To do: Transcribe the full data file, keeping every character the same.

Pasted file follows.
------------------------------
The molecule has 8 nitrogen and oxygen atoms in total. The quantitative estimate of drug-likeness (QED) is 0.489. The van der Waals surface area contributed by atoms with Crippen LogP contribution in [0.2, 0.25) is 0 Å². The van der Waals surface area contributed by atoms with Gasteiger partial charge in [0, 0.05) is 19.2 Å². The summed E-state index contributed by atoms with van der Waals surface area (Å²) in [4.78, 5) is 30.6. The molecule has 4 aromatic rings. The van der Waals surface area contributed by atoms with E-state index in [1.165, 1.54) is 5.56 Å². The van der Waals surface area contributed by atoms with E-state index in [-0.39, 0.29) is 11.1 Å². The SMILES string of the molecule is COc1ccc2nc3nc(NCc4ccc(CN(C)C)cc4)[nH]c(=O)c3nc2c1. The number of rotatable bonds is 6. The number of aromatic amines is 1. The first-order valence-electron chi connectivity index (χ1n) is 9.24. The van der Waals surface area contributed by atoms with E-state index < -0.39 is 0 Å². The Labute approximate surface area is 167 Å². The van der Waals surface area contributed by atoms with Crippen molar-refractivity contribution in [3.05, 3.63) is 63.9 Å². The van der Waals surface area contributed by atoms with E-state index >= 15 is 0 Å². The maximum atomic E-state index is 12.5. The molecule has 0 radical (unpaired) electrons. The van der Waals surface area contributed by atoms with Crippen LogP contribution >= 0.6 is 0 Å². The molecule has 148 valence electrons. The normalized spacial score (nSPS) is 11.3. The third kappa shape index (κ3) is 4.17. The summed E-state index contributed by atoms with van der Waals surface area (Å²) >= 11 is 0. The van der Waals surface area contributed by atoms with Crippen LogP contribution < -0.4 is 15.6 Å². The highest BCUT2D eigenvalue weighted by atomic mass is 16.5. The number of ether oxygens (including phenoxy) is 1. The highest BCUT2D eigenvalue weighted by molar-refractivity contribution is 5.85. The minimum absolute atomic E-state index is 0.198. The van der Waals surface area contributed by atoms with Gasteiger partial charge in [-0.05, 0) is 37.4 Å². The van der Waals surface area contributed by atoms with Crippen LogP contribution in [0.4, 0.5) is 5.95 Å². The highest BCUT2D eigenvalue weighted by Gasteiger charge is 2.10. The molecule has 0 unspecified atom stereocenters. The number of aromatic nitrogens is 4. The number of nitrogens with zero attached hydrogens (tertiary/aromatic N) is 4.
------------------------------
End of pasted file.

The molecule has 8 nitrogen and oxygen atoms in total. The quantitative estimate of drug-likeness (QED) is 0.489. The van der Waals surface area contributed by atoms with Crippen LogP contribution in [0.2, 0.25) is 0 Å². The van der Waals surface area contributed by atoms with Gasteiger partial charge in [0, 0.05) is 19.2 Å². The summed E-state index contributed by atoms with van der Waals surface area (Å²) in [4.78, 5) is 30.6. The molecule has 4 aromatic rings. The van der Waals surface area contributed by atoms with E-state index in [1.165, 1.54) is 5.56 Å². The van der Waals surface area contributed by atoms with E-state index in [-0.39, 0.29) is 11.1 Å². The SMILES string of the molecule is COc1ccc2nc3nc(NCc4ccc(CN(C)C)cc4)[nH]c(=O)c3nc2c1. The number of rotatable bonds is 6. The number of aromatic amines is 1. The first-order valence-electron chi connectivity index (χ1n) is 9.24. The van der Waals surface area contributed by atoms with E-state index < -0.39 is 0 Å². The Labute approximate surface area is 167 Å². The van der Waals surface area contributed by atoms with Crippen molar-refractivity contribution in [3.05, 3.63) is 63.9 Å². The van der Waals surface area contributed by atoms with E-state index >= 15 is 0 Å². The maximum atomic E-state index is 12.5. The molecule has 0 radical (unpaired) electrons. The van der Waals surface area contributed by atoms with Crippen LogP contribution >= 0.6 is 0 Å². The molecule has 148 valence electrons. The normalized spacial score (nSPS) is 11.3. The third kappa shape index (κ3) is 4.17. The summed E-state index contributed by atoms with van der Waals surface area (Å²) >= 11 is 0. The van der Waals surface area contributed by atoms with Crippen LogP contribution < -0.4 is 15.6 Å². The highest BCUT2D eigenvalue weighted by atomic mass is 16.5. The number of ether oxygens (including phenoxy) is 1. The highest BCUT2D eigenvalue weighted by molar-refractivity contribution is 5.85. The minimum absolute atomic E-state index is 0.198. The van der Waals surface area contributed by atoms with Gasteiger partial charge in [-0.05, 0) is 37.4 Å². The van der Waals surface area contributed by atoms with Crippen LogP contribution in [0.4, 0.5) is 5.95 Å². The highest BCUT2D eigenvalue weighted by Gasteiger charge is 2.10. The molecule has 0 unspecified atom stereocenters. The number of aromatic nitrogens is 4. The number of nitrogens with zero attached hydrogens (tertiary/aromatic N) is 4.